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We talk to chefs from three of Sydney’s most luxurious five star hotels about the flour that drives their kitchens.
Flour is a staple ingredient in kitchens the world over. But with the rise of allergies and intolerances, along with a greater consciousness of the health effects of refined carbohydrates, chefs are looking for alternatives to regular wheat flours. With so many options beyond just plain and self raising flours, what gets the vote from Sydney’s five-star chefs and their guests?
Executive Chef Dave Whitting heads up the kitchens of The Langham Sydney’s two upscale restaurants, Palm Court and Bistro Remy. The hotel is well-known for its exquisite sweets, served as part of a dedicated afternoon tea service, and there’s a place for both plain and self raising flours at the table.
“Plain flour is the most common ingredient used in our house-made pastry items; some include puff pastry, sponge bases, crumbs and choux pastries,” said Executive Chef Whitting. “Self-raising flour is used in our scone recipe for the famous Langham High Tea.
The trick is using the correct amount of flour, oven temperature and humidity so that you cannot taste the bitterness caused by too much of the self-raising flour, but the scone has a good rise in the oven and is not too dense.” In a pickle with labelling your ingredients? “To tell the difference between plain flour and self-raising flour, mix it with water to taste. It will have a slight fizz to it and a slight saltiness,” said Executive Chef Whitting.
In the heart of Martin Place, Head Chef Fulvio Lancione, runs Mosaic Restaurant, the signature eatery of The Westin Sydney. He said self raising flour is rarely used in his kitchen, aside from the occasional dessert, but plain flour gets a workout. “It’s an all purpose flour and we use it for a majority of the menu, from pasta to bread,” Head Chef Lancione said. Chef Shlomo Palensya, Pastry Chef at Park Hyatt Sydney, said you won’t find self raising flour in the hotel’s kitchen either.
“We don’t use self-raising flour,” Chef Palensya said. “We use plain flour and add our own amounts of raising agent. The flour we use for desserts are low protein, therefore softer flours. For bread loaves and artisan bread, we use high protein flour; it is stronger, makes a better crust and gives more volume.”
Head Chef Lancione said he likes to use a gluten-free plain flour in his kitchen. “I prefer buckwheat flour due to the raw texture and nutritional value,” he said. “We use buckwheat flour when we make tempura-battered fontina cheese. It makes a delicious entrée with wonderful a combination of melted cheese and textured batter.”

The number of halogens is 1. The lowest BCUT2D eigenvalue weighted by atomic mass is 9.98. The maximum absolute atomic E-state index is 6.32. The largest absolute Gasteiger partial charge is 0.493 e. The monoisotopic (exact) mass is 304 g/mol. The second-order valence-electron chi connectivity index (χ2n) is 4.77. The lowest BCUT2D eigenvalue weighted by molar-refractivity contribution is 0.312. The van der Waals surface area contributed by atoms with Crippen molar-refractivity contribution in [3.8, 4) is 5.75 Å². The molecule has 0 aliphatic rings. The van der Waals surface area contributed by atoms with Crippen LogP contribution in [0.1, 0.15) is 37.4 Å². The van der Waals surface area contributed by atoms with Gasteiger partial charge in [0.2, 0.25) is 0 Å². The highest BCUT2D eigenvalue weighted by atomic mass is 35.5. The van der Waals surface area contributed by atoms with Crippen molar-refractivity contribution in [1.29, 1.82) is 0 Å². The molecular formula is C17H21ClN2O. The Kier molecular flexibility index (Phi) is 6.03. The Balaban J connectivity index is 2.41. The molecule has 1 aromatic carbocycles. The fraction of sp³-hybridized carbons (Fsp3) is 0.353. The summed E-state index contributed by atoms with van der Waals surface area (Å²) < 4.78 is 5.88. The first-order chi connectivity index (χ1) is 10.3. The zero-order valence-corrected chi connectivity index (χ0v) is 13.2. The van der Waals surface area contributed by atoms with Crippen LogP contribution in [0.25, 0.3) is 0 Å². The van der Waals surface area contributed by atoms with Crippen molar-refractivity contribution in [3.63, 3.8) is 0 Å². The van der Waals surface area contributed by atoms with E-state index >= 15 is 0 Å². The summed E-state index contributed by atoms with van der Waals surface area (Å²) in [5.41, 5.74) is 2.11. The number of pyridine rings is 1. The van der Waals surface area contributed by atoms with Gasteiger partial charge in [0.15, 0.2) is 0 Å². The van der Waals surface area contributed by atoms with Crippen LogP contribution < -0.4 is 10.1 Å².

Unsurprisingly, Executive Chef Whitting also said his favourite flour isn’t wheat-based. “[I like] rye flour, due to its earthy/malty characteristics,” Executive Chef Whitting said. “It has a tangy flavour, perfect for a good sourdough and is a beautiful compliment to a cheese board. Rye flour has a lower gluten content than wheat flour.”
The chefs agree that they’re seeing an increase in diners looking for dishes that use alternative flours or no flour at all. “It is more common for diners to request ‘gluten free’ so we offer many options within our menu such as the popular mushroom risotto, that do not include flour or perhaps alternate flour such as rice or corn flour,” said Head Chef Lancione.
“At Westin, we focus on our guest well-being so we cater for all dietary requirements including gluten free. The entire menu encompasses nutrient-rich ‘super foods’, allowing our guests to make better choices more easily.” Executive Chef Whitting said welcoming guests from all over the world means catering to a range of dietary needs “I use organic chestnut flour in my pasta dishes as a gluten free option, I like the toasted caramel/nutty/sweet flavour.
“We tend to use a good amount of almond meal to cater for the [gluten-free adaptation of] sweet items,” he said. Chef Palensya said guests at the Park Hyatt could be sure they would always have access to gluten-free meal options because of the way the menu is planned. “Many of our desserts are or can be gluten free,” said Chef Palensya. “The breakfast buffet always includes at least two gluten free options on a station. There is an awareness that flour and gluten can cause allergies and intolerances and people want to look after their health but still enjoy the food.”
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